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Surprise: Microsoft just launched another Chromecast competitor

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Microsoft really wants to give Windows Phone and Surface tablet users a way to share their screen with the TV: The company introduced a new Microsoft Wireless Display Adapter Tuesday that looks and works a bit like Chromecast, with some key differences. The launch comes just two weeks after Microsoft’s Nokia unit unveiled its own screen sharing adapter.

The [company]Microsoft[/company] Wireless Display Adapter is a HDMI dongle that looks a bit like an oversized thumb drive, just like Chromecast. And just like [company]Google[/company]’s streaming stick, it’s also powered via USB, with Microsoft apparently suggesting that users plug it directly into their TV’s generally under-utilized USB port.

However, there is one key difference between the two devices: Microsoft’s adapter is based on Miracast, which means that it is essentially mirroring the screen of a compatible desktop or mobile device. Chromecast, on the other hand, only uses mobile devices to control the playback, with media generally coming straight from the cloud — which makes it possible to turn off your phone or tablet once playback on the TV starts.

The other difference? Microsoft’s adapter costs more, with the company selling it for $60 through its own store as well as via [company]Best Buy[/company] starting in October. Chromecast is $35.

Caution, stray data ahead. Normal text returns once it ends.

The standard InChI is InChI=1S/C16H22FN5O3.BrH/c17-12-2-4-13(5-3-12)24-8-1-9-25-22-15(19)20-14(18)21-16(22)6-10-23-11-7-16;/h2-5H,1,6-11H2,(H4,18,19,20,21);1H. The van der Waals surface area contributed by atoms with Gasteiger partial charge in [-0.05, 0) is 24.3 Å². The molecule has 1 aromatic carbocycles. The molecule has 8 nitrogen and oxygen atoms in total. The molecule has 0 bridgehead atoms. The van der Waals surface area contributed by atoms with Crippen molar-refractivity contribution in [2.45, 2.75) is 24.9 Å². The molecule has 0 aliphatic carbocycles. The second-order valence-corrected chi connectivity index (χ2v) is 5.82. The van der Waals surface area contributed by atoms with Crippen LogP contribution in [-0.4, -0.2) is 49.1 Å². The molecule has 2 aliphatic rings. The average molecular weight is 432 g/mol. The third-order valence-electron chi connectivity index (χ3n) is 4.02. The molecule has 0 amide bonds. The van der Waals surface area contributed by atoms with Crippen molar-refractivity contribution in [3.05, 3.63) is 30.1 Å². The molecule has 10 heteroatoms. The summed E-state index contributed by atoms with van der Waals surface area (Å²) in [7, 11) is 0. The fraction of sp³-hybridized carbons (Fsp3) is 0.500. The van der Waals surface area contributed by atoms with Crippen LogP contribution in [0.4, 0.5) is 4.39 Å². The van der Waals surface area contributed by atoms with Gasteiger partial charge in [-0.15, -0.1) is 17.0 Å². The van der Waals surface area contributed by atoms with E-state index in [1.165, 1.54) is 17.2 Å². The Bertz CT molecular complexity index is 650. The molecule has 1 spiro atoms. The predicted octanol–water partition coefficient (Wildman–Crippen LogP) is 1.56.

Microsoft’s [company]Nokia[/company] unit had announced a similar streaming adapter just two weeks ago, which also offered some NFC functionality to start mirroring the screen of supported devices as soon as users tapped a sensor. That device will sell for $79 in the U.S., but hasn’t made its way into the Microsoft store just yet.

3 Responses to “Surprise: Microsoft just launched another Chromecast competitor”

  1. Art Graham

    Chromecast Beta beams your screen to TV, just as this device does. Does it come with a power adapter? Some TV’s don’t have USB yet. And the price point, you could almost get 2 Chromecasts. And what about content provider support? There are more questions than answers in this article

  2. Unless it comes with a mains>USB adapter, what happens if your TV has no USB socket? Not a huge fan of mirroring devices. I think chromecast’s mix of (mainly) direct online streaming, with *some* ,local content, still has the edge, particularly at those prices.

  3. I don’t understand. This doesn’t appear to be anything more than a Miracast adapter. But all the tech blogs are reporting it like Microsoft has done something new here. You could have purchased a miracast adapter from any number of companies for the past couple of years.